News and Features: Online exclusives
Bottle deposit provisions tucked into jobs bill
July 20, 2012
STATE HOUSE NEWS SERVICE
Thrilling supporters and puzzling opponents of the idea, the state Senate on Thursday quietly tucked a controversial expansion of the state’s bottle deposit law into a bill designed to promote economic development and job creation.
Under the amendment, iced tea, water and juice bottles would be added to the types of containers that have a 5-cent redeemable deposit when the bottle or can is recycled at a specific location. The amendment excludes liquor bottles, wine bottles and dairy-product bottles. Gov. Deval Patrick supports the idea.
The move by Senate leaders gave new life to a proposal leading Senate Democrats this year trashed but which proponents say is an overdue amendment to the law. The proposal’s fate will eventually lie with a six-member House-Senate conference committee.
Senate President Therese Murray deflected questions about a change of heart after the Senate voted 22-15 in May to send the issue to study during its debate on the fiscal 2013 budget.
“The bottle bill would have passed last time. They had the votes,” Murray told the News Service. Pressed on why it was sent to study if a majority supported the measure, Murray said, “There was a roll call at the time and people wanted to move, but it had the same number of people supporting it this time as it did last time.”
Sen. Robert Hedlund, who offered the bottle bill amendment on Thursday to the economic development bill and pushed the issue two months ago during the budget debate, said he could not explain why he had more success this time.
“I can’t speak for people who co-sponsor legislation and then vote to derail legislation, but what I understood from some key Democrats who were supporters of the bottle bill the votes where there,” Hedlund said. “I can’t rationalize that at all. I wouldn’t be able to even conjure up an explanation. It makes no sense, other than the fact that some people around here are afraid to vote on things sometimes”
And they didn’t vote Thursday either, when Murray gaveled quickly through the amendment before Hedlund or anyone else spoke up.
House Speaker Robert DeLeo views the added deposits paid by consumers as a tax, and for that reason Murray said she could not predict whether it would remain in a final bill. A House-controlled committee in June sent the bottle bill to study.
“I don’t know. The Speaker has said he will not do any additional taxes or fees,” Murray said.
Hedlund, however, said he believes the speaker’s opposition is poorly rooted in the contention that a redeemable deposit is the same as a tax or fee.
“I respect the speaker’s opinion, but I think on that particular argument I think he’s kind of out on a limb by himself. I don’t think that argument holds any water. It’s a voluntary transaction, it’s a deposit. When I return my containers I get my money back. When I pay my sales tax, I don’t get my money back,” Hedlund said.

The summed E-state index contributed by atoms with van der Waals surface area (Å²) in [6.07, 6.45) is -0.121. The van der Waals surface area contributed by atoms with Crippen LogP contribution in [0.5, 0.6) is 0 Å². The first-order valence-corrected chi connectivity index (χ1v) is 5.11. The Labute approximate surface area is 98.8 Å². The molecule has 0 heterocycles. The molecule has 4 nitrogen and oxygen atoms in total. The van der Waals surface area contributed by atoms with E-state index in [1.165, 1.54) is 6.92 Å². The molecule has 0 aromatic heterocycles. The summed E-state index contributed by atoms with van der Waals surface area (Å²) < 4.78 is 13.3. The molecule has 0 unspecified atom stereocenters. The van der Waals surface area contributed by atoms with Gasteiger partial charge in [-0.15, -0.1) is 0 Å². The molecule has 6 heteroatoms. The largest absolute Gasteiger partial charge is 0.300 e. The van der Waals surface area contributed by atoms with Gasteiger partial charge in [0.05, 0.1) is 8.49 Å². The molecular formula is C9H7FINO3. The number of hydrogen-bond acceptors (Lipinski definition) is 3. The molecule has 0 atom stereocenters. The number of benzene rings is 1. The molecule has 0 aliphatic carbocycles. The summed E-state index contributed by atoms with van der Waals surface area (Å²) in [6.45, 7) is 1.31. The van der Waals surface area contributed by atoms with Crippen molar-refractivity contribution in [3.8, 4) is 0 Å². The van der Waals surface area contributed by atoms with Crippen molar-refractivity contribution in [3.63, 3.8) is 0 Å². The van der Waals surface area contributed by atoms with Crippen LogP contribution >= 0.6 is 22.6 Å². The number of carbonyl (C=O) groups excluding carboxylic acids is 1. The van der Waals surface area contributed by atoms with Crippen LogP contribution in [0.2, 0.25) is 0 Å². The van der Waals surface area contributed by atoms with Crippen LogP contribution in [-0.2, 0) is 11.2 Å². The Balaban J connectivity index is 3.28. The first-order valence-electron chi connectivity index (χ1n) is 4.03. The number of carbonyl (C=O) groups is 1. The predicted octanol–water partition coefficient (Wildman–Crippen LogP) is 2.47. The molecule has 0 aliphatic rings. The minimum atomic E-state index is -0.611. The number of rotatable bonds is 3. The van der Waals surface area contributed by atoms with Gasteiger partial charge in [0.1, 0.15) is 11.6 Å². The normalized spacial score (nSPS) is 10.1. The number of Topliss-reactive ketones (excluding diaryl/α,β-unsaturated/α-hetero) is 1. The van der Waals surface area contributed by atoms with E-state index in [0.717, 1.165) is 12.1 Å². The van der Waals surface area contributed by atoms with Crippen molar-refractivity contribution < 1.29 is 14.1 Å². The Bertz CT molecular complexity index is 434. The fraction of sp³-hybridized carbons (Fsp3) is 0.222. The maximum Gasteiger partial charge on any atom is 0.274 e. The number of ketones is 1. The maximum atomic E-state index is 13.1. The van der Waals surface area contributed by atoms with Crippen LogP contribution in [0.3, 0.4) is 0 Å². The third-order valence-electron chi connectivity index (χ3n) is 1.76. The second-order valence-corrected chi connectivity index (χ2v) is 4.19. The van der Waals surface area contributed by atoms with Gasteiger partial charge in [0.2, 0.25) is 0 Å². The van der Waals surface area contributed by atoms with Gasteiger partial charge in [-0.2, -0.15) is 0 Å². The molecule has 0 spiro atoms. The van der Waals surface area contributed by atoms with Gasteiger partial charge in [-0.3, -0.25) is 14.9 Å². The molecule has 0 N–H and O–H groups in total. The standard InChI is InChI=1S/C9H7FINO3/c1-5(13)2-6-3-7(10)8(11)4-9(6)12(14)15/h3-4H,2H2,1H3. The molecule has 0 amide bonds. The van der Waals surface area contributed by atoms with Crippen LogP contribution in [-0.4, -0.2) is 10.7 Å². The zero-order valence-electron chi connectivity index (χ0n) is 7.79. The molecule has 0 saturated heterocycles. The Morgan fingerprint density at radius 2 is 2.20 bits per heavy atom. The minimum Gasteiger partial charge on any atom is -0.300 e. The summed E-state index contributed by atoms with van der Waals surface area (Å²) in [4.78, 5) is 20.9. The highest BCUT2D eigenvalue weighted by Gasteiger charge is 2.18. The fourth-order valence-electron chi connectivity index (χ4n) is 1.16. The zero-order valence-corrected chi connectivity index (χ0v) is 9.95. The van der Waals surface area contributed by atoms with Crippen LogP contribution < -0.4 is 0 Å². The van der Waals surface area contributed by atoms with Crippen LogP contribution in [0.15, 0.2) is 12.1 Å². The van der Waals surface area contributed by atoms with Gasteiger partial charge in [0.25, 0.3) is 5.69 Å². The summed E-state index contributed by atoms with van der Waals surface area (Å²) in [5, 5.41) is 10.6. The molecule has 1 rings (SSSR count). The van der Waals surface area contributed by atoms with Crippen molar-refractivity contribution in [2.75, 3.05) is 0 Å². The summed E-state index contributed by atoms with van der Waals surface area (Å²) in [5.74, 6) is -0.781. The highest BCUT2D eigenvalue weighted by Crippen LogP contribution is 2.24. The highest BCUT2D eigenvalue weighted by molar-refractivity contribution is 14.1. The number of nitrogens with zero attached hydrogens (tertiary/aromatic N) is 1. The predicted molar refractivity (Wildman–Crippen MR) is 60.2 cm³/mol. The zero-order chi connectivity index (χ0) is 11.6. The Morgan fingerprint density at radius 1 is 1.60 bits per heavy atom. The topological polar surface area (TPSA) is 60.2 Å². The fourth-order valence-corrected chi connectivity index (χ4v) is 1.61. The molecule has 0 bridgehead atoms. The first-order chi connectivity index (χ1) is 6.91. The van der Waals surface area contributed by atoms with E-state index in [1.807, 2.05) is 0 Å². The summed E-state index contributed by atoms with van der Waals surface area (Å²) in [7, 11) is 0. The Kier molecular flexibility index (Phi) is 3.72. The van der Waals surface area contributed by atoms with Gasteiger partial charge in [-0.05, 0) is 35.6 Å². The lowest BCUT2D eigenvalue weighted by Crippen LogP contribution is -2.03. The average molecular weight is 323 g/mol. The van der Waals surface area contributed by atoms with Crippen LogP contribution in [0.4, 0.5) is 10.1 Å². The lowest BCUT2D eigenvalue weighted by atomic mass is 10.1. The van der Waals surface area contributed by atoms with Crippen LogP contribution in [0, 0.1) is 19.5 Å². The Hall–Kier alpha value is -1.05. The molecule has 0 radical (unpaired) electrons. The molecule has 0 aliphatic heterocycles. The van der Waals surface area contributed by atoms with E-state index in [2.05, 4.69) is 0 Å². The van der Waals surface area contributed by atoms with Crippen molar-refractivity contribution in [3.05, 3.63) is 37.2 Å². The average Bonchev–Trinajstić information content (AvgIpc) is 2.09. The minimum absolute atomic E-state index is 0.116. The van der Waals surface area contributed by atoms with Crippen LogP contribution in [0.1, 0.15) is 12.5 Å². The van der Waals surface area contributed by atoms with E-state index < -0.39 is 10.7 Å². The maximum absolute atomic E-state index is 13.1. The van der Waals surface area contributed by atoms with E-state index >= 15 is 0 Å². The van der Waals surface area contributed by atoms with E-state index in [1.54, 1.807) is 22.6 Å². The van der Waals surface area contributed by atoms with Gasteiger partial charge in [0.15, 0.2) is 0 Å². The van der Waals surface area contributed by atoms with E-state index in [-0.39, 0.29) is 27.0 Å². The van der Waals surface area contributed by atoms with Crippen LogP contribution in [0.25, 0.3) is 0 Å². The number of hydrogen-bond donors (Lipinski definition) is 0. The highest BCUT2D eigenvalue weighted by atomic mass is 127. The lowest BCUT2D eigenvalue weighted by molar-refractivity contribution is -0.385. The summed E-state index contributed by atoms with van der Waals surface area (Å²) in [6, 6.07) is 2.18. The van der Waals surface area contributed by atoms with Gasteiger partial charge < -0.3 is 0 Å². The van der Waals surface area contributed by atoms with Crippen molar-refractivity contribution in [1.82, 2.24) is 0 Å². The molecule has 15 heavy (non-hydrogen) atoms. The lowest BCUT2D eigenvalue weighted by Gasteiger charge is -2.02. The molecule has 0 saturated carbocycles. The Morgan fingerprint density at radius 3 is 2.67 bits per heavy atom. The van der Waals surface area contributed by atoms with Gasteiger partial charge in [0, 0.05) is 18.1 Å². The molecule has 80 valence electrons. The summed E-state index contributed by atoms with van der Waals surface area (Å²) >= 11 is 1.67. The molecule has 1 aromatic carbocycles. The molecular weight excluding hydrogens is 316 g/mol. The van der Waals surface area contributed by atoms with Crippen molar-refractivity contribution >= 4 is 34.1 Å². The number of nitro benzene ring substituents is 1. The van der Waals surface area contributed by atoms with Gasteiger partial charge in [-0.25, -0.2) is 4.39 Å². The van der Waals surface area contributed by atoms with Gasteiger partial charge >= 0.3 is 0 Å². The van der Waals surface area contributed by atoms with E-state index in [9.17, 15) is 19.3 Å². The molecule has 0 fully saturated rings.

MASSPIRG Executive Director Janet Domenitz said it was the first time the bill had passed through either chamber. The group recently claimed that it had polled the entire legislature and found that a slim majority in both chambers supports the bottle bill,
“It’s not a surprise that the Senate would hear the voice of 77 percent of the public,” Domenitz told the News Service. “It’s certainly not a surprise that such a widely supported common sense measure would be adopted.”
The amendment is the same as the updated bottle bill that has been filed repeatedly, Domenitz said. As past bills had, it includes a small business exemption and a measure that gives redemption centers more reimbursement for handling the recyclables, Domenitz said.
“That fee has not moved since 1991 so in the last 10 years half of the redemption centers have closed,” Domenitz said. “They can’t afford to operate.”
Asked about the lack of debate on the bill, which passed on a voice vote, Domenitz said, “It’s been pending for 14 years. I believe the issues have been vetted.”
Domenitz was optimistic about the bill’s future now as part of the economic development bill. “For a long time it’s been stuck. It has legs. It has wheels. I think it’s an unstoppable bill,” Domenitz said. She said, “We think our time has finally come.”
Opponents of the expanded bottle bill, which include food and beverage companies, have said that it is an outdated method of increasing recycling and assert that expanding curbside recycling is a more comprehensive method of boosting recycling.
Mass Food Association President Chris Flynn, speaking on behalf of a group called Real Recycling, noted in a statement following the vote that the Senate rejected the proposal a month ago and it was also rejected by the Legislature's Committee on Telecommunications, Utilities and energy.
“Bottle bill expansion is not only bad for businesses and consumers, but it is bad for jobs and has no place in a bill aimed at creating them," Flynn said. "The idea of including this job killing amendment in an economic development bill is puzzling. An expanded bottle bill would impact nearly 4,000 high quality beverage industry jobs in the Commonwealth and cost businesses and consumers money, all while hardly impacting our environment."
One of the bill’s supporters, Sen. Benjamin Downing (D-Pittsfield), told the News Service there was not a push from leadership to pass the bill.
“A little bit of a surprise that there was no call for a roll call or a debate,” Downing said.
Asked about the bottle bill’s chances of surviving a conference committee, Downing said, “I think there’s strong support among the membership. I think it will depend on who the conferees are and what we hear from the House.”